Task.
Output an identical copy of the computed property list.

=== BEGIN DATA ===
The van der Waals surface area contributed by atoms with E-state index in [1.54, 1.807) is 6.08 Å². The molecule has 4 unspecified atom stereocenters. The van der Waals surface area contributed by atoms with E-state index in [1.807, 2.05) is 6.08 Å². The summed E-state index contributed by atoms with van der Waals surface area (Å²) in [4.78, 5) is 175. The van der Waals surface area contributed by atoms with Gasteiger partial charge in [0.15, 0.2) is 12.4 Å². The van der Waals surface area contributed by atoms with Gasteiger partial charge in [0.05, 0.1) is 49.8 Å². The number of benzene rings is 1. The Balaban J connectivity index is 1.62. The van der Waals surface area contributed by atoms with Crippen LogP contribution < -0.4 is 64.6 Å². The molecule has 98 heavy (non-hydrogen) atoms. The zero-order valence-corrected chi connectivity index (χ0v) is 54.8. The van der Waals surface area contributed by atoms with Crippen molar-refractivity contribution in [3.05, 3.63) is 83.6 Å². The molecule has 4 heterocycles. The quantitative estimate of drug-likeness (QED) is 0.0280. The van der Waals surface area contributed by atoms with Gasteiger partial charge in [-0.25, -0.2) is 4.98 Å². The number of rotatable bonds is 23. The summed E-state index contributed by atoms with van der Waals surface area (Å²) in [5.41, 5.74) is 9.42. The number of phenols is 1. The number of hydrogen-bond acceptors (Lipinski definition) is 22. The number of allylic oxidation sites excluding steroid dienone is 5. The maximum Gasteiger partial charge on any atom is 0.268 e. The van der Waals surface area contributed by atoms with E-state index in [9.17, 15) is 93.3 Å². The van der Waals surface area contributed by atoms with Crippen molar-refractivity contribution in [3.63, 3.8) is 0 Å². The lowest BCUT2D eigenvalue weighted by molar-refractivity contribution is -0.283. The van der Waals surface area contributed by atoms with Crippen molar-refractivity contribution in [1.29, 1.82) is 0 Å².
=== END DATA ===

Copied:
The van der Waals surface area contributed by atoms with E-state index in [1.54, 1.807) is 6.08 Å². The molecule has 4 unspecified atom stereocenters. The van der Waals surface area contributed by atoms with E-state index in [1.807, 2.05) is 6.08 Å². The summed E-state index contributed by atoms with van der Waals surface area (Å²) in [4.78, 5) is 175. The van der Waals surface area contributed by atoms with Gasteiger partial charge in [0.15, 0.2) is 12.4 Å². The van der Waals surface area contributed by atoms with Gasteiger partial charge in [0.05, 0.1) is 49.8 Å². The number of benzene rings is 1. The Balaban J connectivity index is 1.62. The van der Waals surface area contributed by atoms with Crippen LogP contribution < -0.4 is 64.6 Å². The molecule has 98 heavy (non-hydrogen) atoms. The zero-order valence-corrected chi connectivity index (χ0v) is 54.8. The van der Waals surface area contributed by atoms with Crippen molar-refractivity contribution in [3.05, 3.63) is 83.6 Å². The molecule has 4 heterocycles. The quantitative estimate of drug-likeness (QED) is 0.0280. The van der Waals surface area contributed by atoms with Gasteiger partial charge in [-0.25, -0.2) is 4.98 Å². The number of rotatable bonds is 23. The summed E-state index contributed by atoms with van der Waals surface area (Å²) in [5.41, 5.74) is 9.42. The number of phenols is 1. The number of hydrogen-bond acceptors (Lipinski definition) is 22. The number of allylic oxidation sites excluding steroid dienone is 5. The maximum Gasteiger partial charge on any atom is 0.268 e. The van der Waals surface area contributed by atoms with E-state index in [9.17, 15) is 93.3 Å². The van der Waals surface area contributed by atoms with Crippen molar-refractivity contribution in [3.63, 3.8) is 0 Å². The lowest BCUT2D eigenvalue weighted by molar-refractivity contribution is -0.283. The van der Waals surface area contributed by atoms with Crippen molar-refractivity contribution in [1.29, 1.82) is 0 Å².